“Making agriculture cool again”, could very well be one of the biggest opportunities we have. GCARD2, we found one way to show how cool agriculture really is and engage the youth!

The wish

by Michael Hoevel and Liz Sharma, GCARD2 Traditional Media coordinators

For years now, we have been working with clients in the agricultural sector. As professional media people, we have seen how the mainstream media got interested again in issues like food security, agricultural research, “how to grow more food without wrecking the planet”. For us, that made GCARD2 an ideal platform to approach the press, showcasing the excellent work done on agricultural development and research. And the press was eager to learn more.

But our wish for our media outreach at GCARD2, was from the beginning: how to blend the “traditional media” like newspapers, TV, radio and magazines more with the social media outreach. And to do so, we wished from the start we had good sources for “stories from the ground”. Our group of young agricultural professionals provided those sources..

In GCARD2, one of our wishes came true.

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Agriculture and forestry: mainstreaming research findings that work for communities

Partnerships are fundamental to conducting research. Douglas Sheil/CIFOR

PUNTA DEL ESTE, Uruguay (12 November 2012)_Small-scale farmers in many tropical nations depend primarily on their crops for survival, but without additional income generated by nearby forests, they would often be unable to weather through the hard times. This is why agricultural and forestry institutions should partner up when conducting research aimed at determining activities that will be most beneficial to communities and the environment, said scientists with the Center for International Forestry Research.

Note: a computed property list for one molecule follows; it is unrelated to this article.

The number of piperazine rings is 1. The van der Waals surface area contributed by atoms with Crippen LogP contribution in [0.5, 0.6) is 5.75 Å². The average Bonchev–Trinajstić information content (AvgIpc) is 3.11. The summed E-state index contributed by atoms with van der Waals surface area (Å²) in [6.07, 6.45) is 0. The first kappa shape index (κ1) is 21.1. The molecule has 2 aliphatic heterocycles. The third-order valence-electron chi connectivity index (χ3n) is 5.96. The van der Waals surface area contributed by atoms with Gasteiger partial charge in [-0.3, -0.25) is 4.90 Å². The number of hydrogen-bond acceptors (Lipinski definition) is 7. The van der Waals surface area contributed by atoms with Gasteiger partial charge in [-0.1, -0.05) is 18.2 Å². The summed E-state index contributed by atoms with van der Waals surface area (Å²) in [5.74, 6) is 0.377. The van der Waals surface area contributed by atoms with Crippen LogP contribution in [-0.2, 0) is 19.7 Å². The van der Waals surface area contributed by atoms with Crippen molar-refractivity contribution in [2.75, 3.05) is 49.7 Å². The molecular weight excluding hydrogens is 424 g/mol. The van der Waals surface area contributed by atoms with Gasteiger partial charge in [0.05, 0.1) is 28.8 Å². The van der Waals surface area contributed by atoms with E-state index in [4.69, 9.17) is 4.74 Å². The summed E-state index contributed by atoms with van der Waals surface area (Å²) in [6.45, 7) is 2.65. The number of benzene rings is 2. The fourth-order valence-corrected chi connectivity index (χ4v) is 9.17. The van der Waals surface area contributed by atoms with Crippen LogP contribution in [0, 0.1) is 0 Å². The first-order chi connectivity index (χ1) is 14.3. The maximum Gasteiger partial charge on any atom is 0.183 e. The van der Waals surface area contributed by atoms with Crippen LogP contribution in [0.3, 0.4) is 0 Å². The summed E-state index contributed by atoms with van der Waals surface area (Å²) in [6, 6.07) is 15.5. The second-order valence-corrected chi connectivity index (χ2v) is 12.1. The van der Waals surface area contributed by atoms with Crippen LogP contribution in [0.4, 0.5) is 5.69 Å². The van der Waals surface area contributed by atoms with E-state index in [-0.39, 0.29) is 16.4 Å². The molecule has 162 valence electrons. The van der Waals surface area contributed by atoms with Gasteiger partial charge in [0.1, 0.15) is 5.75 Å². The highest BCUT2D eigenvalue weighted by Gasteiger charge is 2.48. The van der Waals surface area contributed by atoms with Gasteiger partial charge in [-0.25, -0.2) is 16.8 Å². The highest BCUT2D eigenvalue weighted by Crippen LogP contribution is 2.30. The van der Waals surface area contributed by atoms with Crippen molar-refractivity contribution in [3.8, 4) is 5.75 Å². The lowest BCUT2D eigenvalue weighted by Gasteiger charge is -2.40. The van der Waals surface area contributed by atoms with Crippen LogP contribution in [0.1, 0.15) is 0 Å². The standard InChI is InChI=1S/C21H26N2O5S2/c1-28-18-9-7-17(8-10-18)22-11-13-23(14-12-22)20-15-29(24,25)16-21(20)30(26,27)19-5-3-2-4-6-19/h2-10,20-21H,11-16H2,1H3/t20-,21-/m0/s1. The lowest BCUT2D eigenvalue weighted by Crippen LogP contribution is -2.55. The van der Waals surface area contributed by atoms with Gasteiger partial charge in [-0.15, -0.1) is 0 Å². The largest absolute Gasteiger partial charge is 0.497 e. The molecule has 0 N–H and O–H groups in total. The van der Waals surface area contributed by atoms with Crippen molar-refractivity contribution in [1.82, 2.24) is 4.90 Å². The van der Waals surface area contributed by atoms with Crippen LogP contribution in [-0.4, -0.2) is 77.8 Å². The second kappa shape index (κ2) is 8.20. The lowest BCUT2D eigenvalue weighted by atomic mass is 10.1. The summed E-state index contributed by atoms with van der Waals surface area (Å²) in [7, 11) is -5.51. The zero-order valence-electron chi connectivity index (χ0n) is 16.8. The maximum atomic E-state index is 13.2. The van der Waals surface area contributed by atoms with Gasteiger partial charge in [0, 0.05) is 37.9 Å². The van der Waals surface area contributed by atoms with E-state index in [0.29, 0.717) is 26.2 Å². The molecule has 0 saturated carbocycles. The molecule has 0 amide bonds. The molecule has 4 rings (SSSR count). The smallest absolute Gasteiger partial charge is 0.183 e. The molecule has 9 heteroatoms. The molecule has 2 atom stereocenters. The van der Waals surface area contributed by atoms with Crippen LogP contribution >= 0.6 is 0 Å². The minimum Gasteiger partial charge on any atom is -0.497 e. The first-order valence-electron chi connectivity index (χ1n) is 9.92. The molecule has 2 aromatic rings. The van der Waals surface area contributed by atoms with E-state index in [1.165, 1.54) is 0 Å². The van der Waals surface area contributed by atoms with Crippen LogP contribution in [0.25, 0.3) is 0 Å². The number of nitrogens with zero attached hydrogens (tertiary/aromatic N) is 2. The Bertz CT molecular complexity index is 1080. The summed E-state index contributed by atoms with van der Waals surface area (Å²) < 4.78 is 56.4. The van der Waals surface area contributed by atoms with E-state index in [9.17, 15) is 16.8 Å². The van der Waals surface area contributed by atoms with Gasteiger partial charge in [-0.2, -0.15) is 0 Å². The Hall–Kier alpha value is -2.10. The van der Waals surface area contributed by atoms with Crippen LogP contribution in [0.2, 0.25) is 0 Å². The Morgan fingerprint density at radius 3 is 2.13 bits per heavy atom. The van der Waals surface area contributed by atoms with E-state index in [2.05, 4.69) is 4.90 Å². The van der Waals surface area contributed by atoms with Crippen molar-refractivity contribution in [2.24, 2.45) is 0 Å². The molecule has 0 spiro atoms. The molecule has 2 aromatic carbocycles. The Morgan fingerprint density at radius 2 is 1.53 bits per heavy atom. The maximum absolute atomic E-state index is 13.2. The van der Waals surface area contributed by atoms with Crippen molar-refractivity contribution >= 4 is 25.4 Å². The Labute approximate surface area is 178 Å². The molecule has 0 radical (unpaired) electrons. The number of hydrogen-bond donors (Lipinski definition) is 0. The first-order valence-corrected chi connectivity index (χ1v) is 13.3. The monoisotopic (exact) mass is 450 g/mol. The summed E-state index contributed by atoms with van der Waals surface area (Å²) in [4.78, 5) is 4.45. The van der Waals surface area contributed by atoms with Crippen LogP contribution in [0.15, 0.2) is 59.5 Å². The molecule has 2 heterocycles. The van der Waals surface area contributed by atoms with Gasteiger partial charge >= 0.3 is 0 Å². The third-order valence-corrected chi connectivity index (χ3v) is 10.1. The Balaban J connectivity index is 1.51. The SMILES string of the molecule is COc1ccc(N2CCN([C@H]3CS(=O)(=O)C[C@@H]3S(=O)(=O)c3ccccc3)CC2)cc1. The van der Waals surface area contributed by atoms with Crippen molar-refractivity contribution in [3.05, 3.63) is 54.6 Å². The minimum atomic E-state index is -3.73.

The perception often is that farmers only do one thing: farm.

“But growing or managing forests for wood and non-wood products, both for subsistence and sale is very common. “It is also a very sensible strategy, both in terms of maximising incomes and minimising risk,” said Peter Kanowski, Deputy Director General of CIFOR, at the Second Global Conference on Agricultural Research Development (GCARD2) in Uruguay. The conference discussed hopes for a future where agricultural innovation ratchets up production, and the welfare of small-scale farmers is assured. (Read the full blogpost on blog.cifor.org)

Brazil: Innovation and smallholder partnership provides nutritious foods to school children

Brazilian school-feeding programs buy 30% of their produce from smallholder farmers. Photo: WFP

Experts who gathered at the Second Global Conference on Agricultural Research for Development (GCARD2) in Uruguay say they want to march into a future where agricultural research remains fast paced, innovation ratchets up production, and the welfare of small-scale farmers is assured. They call for a science that not only fuels development but improves the lives of farmers producing on a small scale. Farmers must be equal partners in the goal to raise food production and improve lives.